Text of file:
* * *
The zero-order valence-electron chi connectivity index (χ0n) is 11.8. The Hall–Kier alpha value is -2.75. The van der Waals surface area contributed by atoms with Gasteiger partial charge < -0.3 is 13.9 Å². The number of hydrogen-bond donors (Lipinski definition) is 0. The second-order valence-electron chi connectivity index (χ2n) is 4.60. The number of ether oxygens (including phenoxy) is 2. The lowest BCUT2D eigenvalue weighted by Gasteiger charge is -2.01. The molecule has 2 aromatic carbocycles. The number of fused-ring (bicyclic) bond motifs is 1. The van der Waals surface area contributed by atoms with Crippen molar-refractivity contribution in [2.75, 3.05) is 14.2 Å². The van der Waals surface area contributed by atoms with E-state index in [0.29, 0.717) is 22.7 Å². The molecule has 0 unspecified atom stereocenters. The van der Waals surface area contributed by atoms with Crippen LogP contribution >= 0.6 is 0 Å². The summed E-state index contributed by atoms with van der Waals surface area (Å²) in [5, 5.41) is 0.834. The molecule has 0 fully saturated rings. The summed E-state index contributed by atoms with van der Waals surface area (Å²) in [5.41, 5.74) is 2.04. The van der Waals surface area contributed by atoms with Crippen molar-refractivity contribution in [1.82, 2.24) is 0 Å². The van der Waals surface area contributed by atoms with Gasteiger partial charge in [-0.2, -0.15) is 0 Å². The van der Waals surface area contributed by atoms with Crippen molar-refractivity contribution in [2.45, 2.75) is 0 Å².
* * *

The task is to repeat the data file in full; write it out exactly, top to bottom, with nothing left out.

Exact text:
The zero-order valence-electron chi connectivity index (χ0n) is 11.8. The Hall–Kier alpha value is -2.75. The van der Waals surface area contributed by atoms with Gasteiger partial charge < -0.3 is 13.9 Å². The number of hydrogen-bond donors (Lipinski definition) is 0. The second-order valence-electron chi connectivity index (χ2n) is 4.60. The number of ether oxygens (including phenoxy) is 2. The lowest BCUT2D eigenvalue weighted by Gasteiger charge is -2.01. The molecule has 2 aromatic carbocycles. The number of fused-ring (bicyclic) bond motifs is 1. The van der Waals surface area contributed by atoms with Crippen molar-refractivity contribution in [2.75, 3.05) is 14.2 Å². The van der Waals surface area contributed by atoms with E-state index in [0.29, 0.717) is 22.7 Å². The molecule has 0 unspecified atom stereocenters. The van der Waals surface area contributed by atoms with Crippen LogP contribution >= 0.6 is 0 Å². The summed E-state index contributed by atoms with van der Waals surface area (Å²) in [5, 5.41) is 0.834. The molecule has 0 fully saturated rings. The summed E-state index contributed by atoms with van der Waals surface area (Å²) in [5.41, 5.74) is 2.04. The van der Waals surface area contributed by atoms with Crippen molar-refractivity contribution in [1.82, 2.24) is 0 Å². The van der Waals surface area contributed by atoms with Gasteiger partial charge in [-0.2, -0.15) is 0 Å². The van der Waals surface area contributed by atoms with Crippen molar-refractivity contribution in [2.45, 2.75) is 0 Å².